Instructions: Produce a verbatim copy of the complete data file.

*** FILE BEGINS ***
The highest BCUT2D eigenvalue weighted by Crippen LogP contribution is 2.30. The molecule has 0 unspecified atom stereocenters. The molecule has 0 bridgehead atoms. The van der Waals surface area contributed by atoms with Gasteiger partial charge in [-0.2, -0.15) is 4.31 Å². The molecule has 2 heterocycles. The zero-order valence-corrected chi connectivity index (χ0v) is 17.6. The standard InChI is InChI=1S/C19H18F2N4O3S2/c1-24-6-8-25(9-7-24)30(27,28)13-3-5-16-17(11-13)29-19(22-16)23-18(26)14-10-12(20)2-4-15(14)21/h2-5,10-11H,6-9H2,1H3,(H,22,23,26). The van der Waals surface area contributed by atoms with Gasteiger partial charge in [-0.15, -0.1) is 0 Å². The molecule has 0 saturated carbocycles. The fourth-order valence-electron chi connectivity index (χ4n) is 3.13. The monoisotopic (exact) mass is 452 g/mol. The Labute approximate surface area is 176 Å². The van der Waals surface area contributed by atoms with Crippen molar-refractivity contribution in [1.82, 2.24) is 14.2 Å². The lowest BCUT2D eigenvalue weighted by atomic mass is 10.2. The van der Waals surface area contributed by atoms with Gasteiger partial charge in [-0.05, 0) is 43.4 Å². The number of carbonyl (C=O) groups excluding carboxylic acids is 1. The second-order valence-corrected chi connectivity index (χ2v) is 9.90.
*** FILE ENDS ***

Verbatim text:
The highest BCUT2D eigenvalue weighted by Crippen LogP contribution is 2.30. The molecule has 0 unspecified atom stereocenters. The molecule has 0 bridgehead atoms. The van der Waals surface area contributed by atoms with Gasteiger partial charge in [-0.2, -0.15) is 4.31 Å². The molecule has 2 heterocycles. The zero-order valence-corrected chi connectivity index (χ0v) is 17.6. The standard InChI is InChI=1S/C19H18F2N4O3S2/c1-24-6-8-25(9-7-24)30(27,28)13-3-5-16-17(11-13)29-19(22-16)23-18(26)14-10-12(20)2-4-15(14)21/h2-5,10-11H,6-9H2,1H3,(H,22,23,26). The van der Waals surface area contributed by atoms with Gasteiger partial charge in [-0.15, -0.1) is 0 Å². The molecule has 0 saturated carbocycles. The fourth-order valence-electron chi connectivity index (χ4n) is 3.13. The monoisotopic (exact) mass is 452 g/mol. The Labute approximate surface area is 176 Å². The van der Waals surface area contributed by atoms with Crippen molar-refractivity contribution in [1.82, 2.24) is 14.2 Å². The lowest BCUT2D eigenvalue weighted by atomic mass is 10.2. The van der Waals surface area contributed by atoms with Gasteiger partial charge in [-0.05, 0) is 43.4 Å². The number of carbonyl (C=O) groups excluding carboxylic acids is 1. The second-order valence-corrected chi connectivity index (χ2v) is 9.90.